That 1964 show was one that everybody interested in art had to see. People stood in line. To see grocery boxes. It didn’t make sense to people, after these extraordinary exciting exhibitions of abstract expressionist canvases, with de Kooning reinventing women’s bodies and faces, and Jackson Pollock was so very dramatic, and then suddenly there’s this. What is that about? But as I say, it excited me.
A friend of mine told me years later, “You know what I wrote in the guest book? It was one word, an expletive, written right across the page.” And I said, “I wrote ‘the transfiguration of the commonplace,’” which became my main book on the philosophy of art. There was so much to think about in that show. And I think to myself now, I’ve been thinking for 40 years about the Brillo boxes? There’s not another work in the entire corpus of fine art that has obsessed me quite to the degree that Warhol’s Brillo box did. I began to think that it was like the Rosetta stone, which opens up so many questions. You just keep turning it, and you keep finding things.
I mean, Warhol is making grocery boxes, but he says that cardboard boxes won’t do the trick. They don’t have the lines, the straightness that he wants, so he has the boxes fabricated out of wood. So that the sharp corners and sharp edges of the boxes contribute to the vision he had of a highly modernistic wall made out of these containers. He thought very deeply about the visual effect it would have.
BKL: You are often identified as the critic who declared the end of art.
DANTO: The first time I think anybody talked about the end of art was Hegel in 1828 in his lectures on fine art in Berlin, but he had a very different interpretation of the end of art. It came to me, that when you’ve got something like the Brillo box, which looks just like an object in ordinary life, then the distinction between art and real things has collapsed, and the difference has got to invisible. And I thought that’s really the end of art. If anything can be a work of art, then that is the end of the narrative of art. If you can’t see the difference between art and ordinary things by looking at them, then where does meaning come into it? In some sense, our narrative is finished, namely, that we expect works of art to look sublime and be venerated and looked at with awe.
So it was quite an extraordinary feeling at that time, particularly with pop art and in the 1970s, with people like Josef Beuys saying that anything can be a work of art, anything. Then you say, well, what makes it art, if you make art that looks like something you can pick up at the dime store. At least for me, those were the most interesting questions that had been asked about the philosophy of art, and what was so interesting is that they had been asked by artists, they hadn’t been asked by philosophers at all.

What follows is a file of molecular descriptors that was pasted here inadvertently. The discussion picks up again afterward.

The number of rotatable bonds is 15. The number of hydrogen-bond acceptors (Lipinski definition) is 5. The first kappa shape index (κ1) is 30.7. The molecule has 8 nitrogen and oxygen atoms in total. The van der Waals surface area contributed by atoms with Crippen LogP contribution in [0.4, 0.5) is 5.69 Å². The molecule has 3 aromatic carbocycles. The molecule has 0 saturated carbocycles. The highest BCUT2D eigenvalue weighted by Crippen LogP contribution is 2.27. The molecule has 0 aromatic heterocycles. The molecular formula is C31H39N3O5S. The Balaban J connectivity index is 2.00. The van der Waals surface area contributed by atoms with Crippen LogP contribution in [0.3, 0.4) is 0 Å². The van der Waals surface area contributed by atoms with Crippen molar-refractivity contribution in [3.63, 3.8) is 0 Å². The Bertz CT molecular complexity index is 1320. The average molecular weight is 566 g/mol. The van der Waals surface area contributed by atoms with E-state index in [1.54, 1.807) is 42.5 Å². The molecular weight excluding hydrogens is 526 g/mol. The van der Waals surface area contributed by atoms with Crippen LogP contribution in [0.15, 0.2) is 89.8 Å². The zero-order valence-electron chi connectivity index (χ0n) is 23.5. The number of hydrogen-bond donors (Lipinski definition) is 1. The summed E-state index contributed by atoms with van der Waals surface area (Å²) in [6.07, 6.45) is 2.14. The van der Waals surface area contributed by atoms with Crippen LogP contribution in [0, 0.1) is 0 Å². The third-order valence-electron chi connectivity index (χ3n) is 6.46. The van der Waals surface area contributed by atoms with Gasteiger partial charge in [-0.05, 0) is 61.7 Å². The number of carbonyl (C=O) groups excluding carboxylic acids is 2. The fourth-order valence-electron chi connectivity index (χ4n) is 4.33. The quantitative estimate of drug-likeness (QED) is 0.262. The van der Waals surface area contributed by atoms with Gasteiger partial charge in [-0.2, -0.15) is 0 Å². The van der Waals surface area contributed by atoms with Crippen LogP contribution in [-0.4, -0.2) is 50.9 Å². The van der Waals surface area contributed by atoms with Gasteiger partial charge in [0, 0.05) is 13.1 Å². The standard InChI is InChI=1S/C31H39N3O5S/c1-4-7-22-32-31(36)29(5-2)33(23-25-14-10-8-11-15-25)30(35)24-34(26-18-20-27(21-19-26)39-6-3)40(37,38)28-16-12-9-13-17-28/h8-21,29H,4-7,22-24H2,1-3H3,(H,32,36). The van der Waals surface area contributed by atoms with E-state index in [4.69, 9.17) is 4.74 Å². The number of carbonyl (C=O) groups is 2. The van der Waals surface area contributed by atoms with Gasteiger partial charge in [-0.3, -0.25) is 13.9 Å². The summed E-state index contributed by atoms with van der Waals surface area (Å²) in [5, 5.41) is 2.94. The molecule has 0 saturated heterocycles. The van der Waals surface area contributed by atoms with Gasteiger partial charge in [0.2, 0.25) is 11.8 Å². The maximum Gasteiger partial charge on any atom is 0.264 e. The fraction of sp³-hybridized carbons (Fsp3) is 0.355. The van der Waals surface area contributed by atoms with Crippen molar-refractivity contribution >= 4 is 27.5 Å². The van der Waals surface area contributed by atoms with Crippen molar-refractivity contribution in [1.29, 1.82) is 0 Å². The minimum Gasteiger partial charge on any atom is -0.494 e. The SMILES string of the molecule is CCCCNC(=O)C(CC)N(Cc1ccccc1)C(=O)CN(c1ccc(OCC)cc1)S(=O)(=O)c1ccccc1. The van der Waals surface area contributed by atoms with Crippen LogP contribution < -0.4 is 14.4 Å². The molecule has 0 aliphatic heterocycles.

BKL: Curiously, we’re seeing a return to traditional skills and crafts. People are taking up life drawing classes and returning to older media, such as egg tempera.
DANTO: Craft is perhaps enjoying a renaissance. Although when the Museum of American Craft renames itself the Museum of Art and Design, clearly the word craft is seen as pejorative. But so is painting. In the 1980s, painting was demonized. Painting, artists declared, was dead, no longer carrying the banner of advanced art. So traditional works vanished, and now they’re sort of limping back. It seems to me that once you’ve got the pluralism we have now, in which anything can be a work of art, you say, well, if anything can be a work of art, then why not painting? Why not craft?
Warhol said let’s make art that everyone knows all there is to know about. So he makes paintings of soup cans and sculptures of shipping cartons. That seemed to me to be a gesture that we’re reaching a limit, and then bit by bit, seeing if we can find our way back. But then everything has to be reassessed and revalued.
Warhol gets no credit for the Brillo box design; it was created by James Harvey, on his day job as a “part-time package designer.” He was actually an abstract expressionist painter. So how strange it was for him to see Warhol saying Harvey’s cartons are fine art. But it was a wonderful design; it’s a doozy, that Brillo box. James Harvey went to the show, said, “My god, I designed those boxes!” He didn’t tell Warhol. And, of course, Harvey didn’t get a dime. And Harvey didn’t consider it art at all. His idea of art was the big, brushy paintings that had been the cutting edge a few years earlier. There was a photograph in Newsweek of Warhol giving Harvey one of the boxes, but the poor guy died very shortly after that. He was about 27 years old, so no one knows what would have happened to James Harvey had he gone on.
BKL: In the book, you equate what Warhol did with what Norman Rockwell did. That’s an amazing statement.
DANTO: I guess it is. But I do think that Warhol wanted his art to be instantly understood. I think people liked Andy’s work because it was a slap in the face of the establishment, which claimed that art was something you had to spend a lifetime studying. Warhol says, no, look, this is a Brillo box or a Campbell’s Soup can. What is there to say?” And it did seem to me that it was antiestablishment. He wanted an art for the ordinary person, and I think that’s because he was essentially a democratic person. Politically speaking, he was, and one of the things he liked about America was that America invented the idea of everything being the same. Everybody gets the same hot dog whether they’re the Queen of England or the bum on the corner. He really did believe in that.